We’ve seen the demographics of America dramatically changing the face of wealth has changed though those who service and steward that wealth haven’t right. Us, we really need to just evolve at the same pace for sure. But also a lot of women. I serve and have a pretty significant following of C suite executives and CEO women that want be able to feel confident in their advisor and have these private conversations around, “What does it mean to have this significant compensation package and what does it mean that my business is now going public? I don’t even know where to begin.”
BILL: Right. I assume the sooner you get connected with those the better, so you can help them make the right decisions, even in preparation. What are some of the challenges these folks face? How do you help them with those challenges? Give a sense of a little bit of the work you do with them.
MYAH: Absolutely. I think one of the biggest things that we tend to think of when we think of advisors is they’re coming and helping us with like some kind of investment strategy. Well, because a lot of these people have never experienced wealth or they may have inherited wealth.
So they could’ve came from a wealthy family, but no one’s ever allowed them to feel empowered and to be the decision maker on a number of things or made the main point of contact. So typically I might meet someone who’s coming into this event who has gone through this event pretty early on. So a couple of weeks or a couple months before it’s about to happen if they know it’s coming. So if it’s a settlement or something of that nature. And I help build out a full, almost like an outsource family office for them, right? So I’m helping them vet accountants, identifying individuals for them to meet with I’m helping arm them with information. What questions to ask estate planning attorneys, insurance right. Property and casualty.
Our team does do life insurance, but it doesn’t mean we’re always the solution for every client. And then I think some of the other bigger thing is how do you, how do we make sure they have built up the tools and have flexed the muscles necessary to give and understand how now to make proper decisions. How to have a dialogue with their family, especially if their family hasn’t come forward with them and hasn’t experienced the same type of wealth.
And then one of the main things that I spend a lot of time doing is ensuring that there’s some kind of accountability partner per se, that these individuals have. So if it’s someone who wants some type of legal sediment, I want to make sure that there’s somebody that they personally trust that’s in their inner circle that can come to some or mostly all of the conversations I have with them. Because if you treat a sudden wealth event, like a traumatic event, sometimes when you’re meeting with an advisor and you’re hearing all of this new information, it’s a lot to take in.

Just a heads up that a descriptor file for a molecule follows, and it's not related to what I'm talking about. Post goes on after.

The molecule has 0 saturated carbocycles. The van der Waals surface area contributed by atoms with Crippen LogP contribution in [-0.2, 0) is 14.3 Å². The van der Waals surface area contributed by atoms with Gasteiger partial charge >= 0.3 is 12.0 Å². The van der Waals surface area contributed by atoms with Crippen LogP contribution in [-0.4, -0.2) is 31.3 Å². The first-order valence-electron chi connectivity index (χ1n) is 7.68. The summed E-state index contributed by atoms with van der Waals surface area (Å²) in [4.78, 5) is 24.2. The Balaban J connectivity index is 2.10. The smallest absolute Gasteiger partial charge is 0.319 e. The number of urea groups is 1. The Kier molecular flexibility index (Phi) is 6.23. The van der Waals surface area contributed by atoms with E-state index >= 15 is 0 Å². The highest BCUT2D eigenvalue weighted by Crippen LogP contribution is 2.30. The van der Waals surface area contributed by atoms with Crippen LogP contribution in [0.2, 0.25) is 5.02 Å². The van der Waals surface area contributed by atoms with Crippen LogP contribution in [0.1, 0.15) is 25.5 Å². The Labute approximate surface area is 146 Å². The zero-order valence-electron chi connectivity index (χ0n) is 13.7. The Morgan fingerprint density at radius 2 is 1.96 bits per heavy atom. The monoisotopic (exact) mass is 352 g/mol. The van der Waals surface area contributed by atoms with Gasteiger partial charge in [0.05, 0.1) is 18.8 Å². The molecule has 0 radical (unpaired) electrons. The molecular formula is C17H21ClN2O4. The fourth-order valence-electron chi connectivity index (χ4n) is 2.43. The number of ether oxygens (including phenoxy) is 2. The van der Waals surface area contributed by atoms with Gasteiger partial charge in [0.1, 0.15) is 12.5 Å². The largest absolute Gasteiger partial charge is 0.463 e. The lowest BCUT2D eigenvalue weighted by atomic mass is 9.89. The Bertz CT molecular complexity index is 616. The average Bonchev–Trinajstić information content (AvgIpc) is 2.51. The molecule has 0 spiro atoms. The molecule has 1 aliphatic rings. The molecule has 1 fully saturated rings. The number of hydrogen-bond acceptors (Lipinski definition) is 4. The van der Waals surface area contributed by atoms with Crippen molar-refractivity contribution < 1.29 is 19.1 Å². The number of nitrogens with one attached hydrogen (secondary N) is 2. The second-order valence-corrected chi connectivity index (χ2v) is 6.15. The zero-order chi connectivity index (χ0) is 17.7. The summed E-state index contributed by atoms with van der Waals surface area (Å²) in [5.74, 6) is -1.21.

So if you have this accountability partner with you, they can help reinforce anything that I’m saying help remind them, and also help keep them grounded because it’s incredibly challenging and it can feel very lonely and isolating to have a sudden wealth event.
BILL: Yeah. Boy, that makes a lot of sense. And you know, it’s kind of like when we we’re facing a medical situation, we often want to have like an advocate with us when we’re meeting with a doctor, because we don’t always think of the questions they ask or they might take what they say at face value and it bares more conversation. This is a similar situation. Someone who has their best interests at heart, et cetera.
You know, you said something almost in passing. I just want to point out that I really appreciate, and that is, when you mentioned insurance. You say, you know our team can handle life insurance, but we’re not always the best source or something like that.
I just think that’s so important for folks to hear that. Just because you have the ability to do something doesn’t mean you’re necessarily the best person or team to be doing that. There may be someone who has much deeper knowledge and understanding, and you’re willing to give up a little bit of business to make sure that the client gets handled properly.
MYAH: Right. And I think that’s actually something interesting for you to know, because one of the things that I prided myself in doing, especially when I set out to build my own team. I’ve always had a wealth management practice, but to build my own team and go the Merrill route, which is also a brokerage route right up before, for those listening, I was always at a private bank, so it’s very different.
But the thing that I want to notice as I did that, I wanted to be very clear, especially in the sudden wealth space that I was transparent about fees, that I was transparent around how we are compensated, that we were transparent around what we’re offering and how we think about partnership. It’s never, you know, a pay to play model.
I think it’s very important for people that are experiencing sudden wealth to be armed with the right questions to ask, but also to be informed consumers. And that is something, even if someone doesn’t pick our team, sometimes we may still give them, you know, they may call us and still ask for advice on little things here and there.
And we don’t turn those people away because if you think it’s important that if we have this privilege of sitting in these seats, especially for our community, that we pay it forward. And I think that’s really hard sometimes for maybe some of our peers in the industry to understand.